One of the rare ketupat you can’t find in the Peninsula is the Borneo or Burasak ketupat.
Subscribe to our Telegram channel for the latest stories and updates.
Quick. What’s the most common food you think of when it’s Raya?
For us, it’s KETUPAT!
This Malaysian Ketupat or ‘packed rice’ comes in different shapes and sizes. They are incredibly popular during Eid festivities, especially on Hari Raya Aidilfitri. Some can be eaten by themselves and some can be eaten with side dishes such as Kuah Kacang (Peanut Sauce), Rendang and many more.
Here are some of the common and also rare types of ketupat found here in Malaysia.
Let’s check them out.
1. Ketupat Bawang
This ketupat is diamond or square-shaped and its shell is made with woven coconut palm leaves. It is called bawang (onions) because the shape of the shell resembles an onion.
The way to prepare this ketupat is the same as others, which is to fill in rice and boil it in a pot. Only the shape is different from the rest of the ketupat. If you wanna learn how to weave this type of ketupat shell, take a look at this link below.
2. Ketupat Palas
Now, this ketupat is popular in the East Coast states like Terengganu, Kelantan and Pahang. In the northern states, this type ketupat even has genders!
Ketupat Palas Jantan or male has a little bit more rice at the end of the wrap and the wrap is a bit more firm and neat. Meanwhile, the Ketupat Palas Betina or female has no extra rice and the wrap is not that neat.
For the filling, this ketupat is a bit different as they use glutinous rice cooked with rich and creamy coconut milk. The shell is made from Palas leaves and the way to cook this ketupat is by either boiling it or steaming it.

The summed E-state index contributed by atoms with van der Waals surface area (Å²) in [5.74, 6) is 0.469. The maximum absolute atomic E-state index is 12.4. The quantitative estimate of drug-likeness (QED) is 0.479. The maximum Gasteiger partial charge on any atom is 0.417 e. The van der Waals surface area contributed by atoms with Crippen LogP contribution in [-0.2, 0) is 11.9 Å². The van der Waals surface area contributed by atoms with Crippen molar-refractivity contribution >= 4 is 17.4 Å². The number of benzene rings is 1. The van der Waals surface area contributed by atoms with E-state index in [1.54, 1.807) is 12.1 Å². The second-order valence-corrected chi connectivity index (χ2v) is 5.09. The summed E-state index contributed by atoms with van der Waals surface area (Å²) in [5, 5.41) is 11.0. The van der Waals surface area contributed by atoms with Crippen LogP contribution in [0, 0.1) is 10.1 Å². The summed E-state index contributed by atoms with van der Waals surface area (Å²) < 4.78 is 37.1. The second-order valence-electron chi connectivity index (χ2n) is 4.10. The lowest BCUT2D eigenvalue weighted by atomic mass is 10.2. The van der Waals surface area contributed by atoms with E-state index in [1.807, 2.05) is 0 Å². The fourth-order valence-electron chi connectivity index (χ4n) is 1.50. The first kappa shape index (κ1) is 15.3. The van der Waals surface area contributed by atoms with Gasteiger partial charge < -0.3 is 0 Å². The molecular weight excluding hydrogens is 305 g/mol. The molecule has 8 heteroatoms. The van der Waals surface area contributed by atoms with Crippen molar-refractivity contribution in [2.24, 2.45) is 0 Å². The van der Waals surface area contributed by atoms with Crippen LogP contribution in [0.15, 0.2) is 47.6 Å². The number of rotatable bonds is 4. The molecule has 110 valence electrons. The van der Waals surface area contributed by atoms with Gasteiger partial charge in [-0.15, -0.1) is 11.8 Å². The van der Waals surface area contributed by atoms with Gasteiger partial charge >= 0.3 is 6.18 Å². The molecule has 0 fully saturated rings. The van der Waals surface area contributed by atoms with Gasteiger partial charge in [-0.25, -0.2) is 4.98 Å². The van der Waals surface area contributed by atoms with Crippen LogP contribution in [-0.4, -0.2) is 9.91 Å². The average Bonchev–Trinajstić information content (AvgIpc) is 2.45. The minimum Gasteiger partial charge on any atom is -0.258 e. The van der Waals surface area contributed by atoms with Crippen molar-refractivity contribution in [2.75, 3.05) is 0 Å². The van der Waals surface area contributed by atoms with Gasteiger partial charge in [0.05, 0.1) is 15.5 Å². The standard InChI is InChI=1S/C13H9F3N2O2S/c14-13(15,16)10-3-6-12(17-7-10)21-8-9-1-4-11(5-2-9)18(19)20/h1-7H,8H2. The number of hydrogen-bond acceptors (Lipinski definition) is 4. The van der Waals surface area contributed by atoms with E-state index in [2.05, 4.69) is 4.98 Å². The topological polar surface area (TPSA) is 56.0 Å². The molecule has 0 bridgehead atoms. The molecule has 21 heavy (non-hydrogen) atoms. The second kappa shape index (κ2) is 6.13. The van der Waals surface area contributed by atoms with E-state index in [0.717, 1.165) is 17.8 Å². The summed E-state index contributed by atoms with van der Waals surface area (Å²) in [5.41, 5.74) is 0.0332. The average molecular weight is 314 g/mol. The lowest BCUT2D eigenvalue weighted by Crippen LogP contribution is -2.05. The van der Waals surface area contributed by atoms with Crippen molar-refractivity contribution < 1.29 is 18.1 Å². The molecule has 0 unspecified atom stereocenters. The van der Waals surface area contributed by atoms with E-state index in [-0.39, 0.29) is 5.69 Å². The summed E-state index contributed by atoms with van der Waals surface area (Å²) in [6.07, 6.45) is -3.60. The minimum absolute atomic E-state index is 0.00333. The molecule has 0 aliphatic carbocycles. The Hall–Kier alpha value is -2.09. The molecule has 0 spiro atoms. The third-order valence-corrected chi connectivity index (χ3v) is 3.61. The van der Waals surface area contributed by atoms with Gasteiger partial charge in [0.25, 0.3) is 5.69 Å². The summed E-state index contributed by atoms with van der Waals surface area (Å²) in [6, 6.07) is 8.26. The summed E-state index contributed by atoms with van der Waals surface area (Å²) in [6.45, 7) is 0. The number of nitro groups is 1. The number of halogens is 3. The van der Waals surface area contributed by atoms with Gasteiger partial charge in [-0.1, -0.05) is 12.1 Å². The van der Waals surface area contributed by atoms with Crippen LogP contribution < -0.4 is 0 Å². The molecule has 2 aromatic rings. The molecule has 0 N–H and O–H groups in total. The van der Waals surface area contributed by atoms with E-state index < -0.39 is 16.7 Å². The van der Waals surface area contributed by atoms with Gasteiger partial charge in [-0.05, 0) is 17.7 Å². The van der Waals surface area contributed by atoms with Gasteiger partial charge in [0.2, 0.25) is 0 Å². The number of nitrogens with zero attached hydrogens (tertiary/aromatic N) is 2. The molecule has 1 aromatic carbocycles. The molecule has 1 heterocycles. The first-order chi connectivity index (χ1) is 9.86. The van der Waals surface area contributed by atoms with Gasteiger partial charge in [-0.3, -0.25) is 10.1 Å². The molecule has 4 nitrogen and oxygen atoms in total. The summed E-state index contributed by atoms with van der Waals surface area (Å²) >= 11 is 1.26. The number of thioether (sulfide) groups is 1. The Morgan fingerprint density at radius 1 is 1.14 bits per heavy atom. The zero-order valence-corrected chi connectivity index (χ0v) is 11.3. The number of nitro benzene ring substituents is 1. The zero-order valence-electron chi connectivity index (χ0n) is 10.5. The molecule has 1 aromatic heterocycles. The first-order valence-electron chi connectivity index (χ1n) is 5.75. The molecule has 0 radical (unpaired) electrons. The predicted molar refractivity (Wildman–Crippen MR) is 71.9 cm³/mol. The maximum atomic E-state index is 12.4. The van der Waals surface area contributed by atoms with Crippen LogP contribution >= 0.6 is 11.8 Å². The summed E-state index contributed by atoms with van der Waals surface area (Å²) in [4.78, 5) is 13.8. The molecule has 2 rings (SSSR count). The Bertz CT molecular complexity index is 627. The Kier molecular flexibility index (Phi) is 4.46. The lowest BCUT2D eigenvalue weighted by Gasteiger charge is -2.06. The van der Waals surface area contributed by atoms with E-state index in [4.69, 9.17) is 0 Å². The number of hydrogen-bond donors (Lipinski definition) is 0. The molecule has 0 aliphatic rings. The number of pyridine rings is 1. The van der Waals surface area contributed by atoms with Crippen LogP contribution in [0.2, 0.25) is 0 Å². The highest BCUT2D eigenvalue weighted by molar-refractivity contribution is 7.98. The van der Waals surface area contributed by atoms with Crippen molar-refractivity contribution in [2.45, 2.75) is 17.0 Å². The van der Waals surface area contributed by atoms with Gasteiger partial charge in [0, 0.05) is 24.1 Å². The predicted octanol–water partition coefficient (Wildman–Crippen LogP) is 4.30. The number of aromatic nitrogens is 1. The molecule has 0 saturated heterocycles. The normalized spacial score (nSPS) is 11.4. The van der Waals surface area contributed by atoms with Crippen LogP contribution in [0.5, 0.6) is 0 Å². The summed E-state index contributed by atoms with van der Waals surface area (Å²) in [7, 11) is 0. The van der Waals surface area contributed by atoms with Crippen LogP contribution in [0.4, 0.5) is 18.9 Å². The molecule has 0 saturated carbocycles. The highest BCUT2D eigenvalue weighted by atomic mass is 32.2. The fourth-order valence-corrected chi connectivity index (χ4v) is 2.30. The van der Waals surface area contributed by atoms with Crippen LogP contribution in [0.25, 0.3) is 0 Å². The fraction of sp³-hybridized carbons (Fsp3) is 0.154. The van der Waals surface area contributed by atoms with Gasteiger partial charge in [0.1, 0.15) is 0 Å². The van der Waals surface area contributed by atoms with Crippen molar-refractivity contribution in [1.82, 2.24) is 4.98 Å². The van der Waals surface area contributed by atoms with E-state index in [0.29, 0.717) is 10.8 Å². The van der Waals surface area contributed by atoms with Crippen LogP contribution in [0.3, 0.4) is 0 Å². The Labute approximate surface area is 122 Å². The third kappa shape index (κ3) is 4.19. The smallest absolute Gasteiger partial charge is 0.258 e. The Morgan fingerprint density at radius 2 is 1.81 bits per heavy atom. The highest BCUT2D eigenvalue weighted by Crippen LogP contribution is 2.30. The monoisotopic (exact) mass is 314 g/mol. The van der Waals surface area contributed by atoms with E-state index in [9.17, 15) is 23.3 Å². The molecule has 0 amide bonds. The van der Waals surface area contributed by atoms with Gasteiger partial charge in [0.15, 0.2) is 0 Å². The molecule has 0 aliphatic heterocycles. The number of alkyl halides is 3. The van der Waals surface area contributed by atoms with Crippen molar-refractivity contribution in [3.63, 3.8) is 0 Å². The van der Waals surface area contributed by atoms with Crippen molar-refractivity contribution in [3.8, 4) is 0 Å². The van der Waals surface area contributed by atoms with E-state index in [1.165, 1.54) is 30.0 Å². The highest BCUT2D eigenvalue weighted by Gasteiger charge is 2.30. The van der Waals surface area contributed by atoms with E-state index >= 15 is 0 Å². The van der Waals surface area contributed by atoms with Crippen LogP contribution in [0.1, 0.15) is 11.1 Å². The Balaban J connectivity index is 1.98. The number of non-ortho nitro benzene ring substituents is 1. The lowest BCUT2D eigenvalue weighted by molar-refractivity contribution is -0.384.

Another fun fact about this Ketupat Palas is that it has a variety of flavours! The filling can be nuts, corn, meat floss, black glutinous rice and also plain. Even the plain one is delicious enough, others are simply a joy to explore!
3. Ketupat Nasi
This type of ketupat is called so because the filling is just regular rice, packed in a shell made from coconut leaves. They are also called ‘nasi impit‘. You can prepare this ketupat by steaming it inside a pot.
4. Ketupat Borneo
Also known as Burasak, this dish is rarely served in Penisular Malaysia because it is well known among the Bugis ethnic in Sabah. This is their traditional menu that they have with their Ayam Masak Merah, Ayam Masak Likku and Asam Pedas Ikan Parang.
Also called Buras, this dish is prepared by steaming the rice with coconut milk and wrapping it in Pisang Nipah leaves.
At one glance, you might mistake it for a Lepat Pisang but this one looks particularly wider and bigger than the banana flavoured kuih.
5. Ketupat Sotong
This dish is also called ‘Sotong Sumbat‘ or stuffed squid as the squids are stuffed with glutinous rice cooked with coconut milk.
This traditional dish is more popular in fishing villages on the East Coasts like Kelantan and Terengganu as their supply of squid during the squid season is abundant.
Waw, there are actually a lot of types of ketupat. And you thought there were only two, huh? Well, now you know.
Now go change the topic and share your precious findings with your aunties and uncles when they ask “When are you getting married” during this Raya.
All the best! Don’t say we didn’t try to help!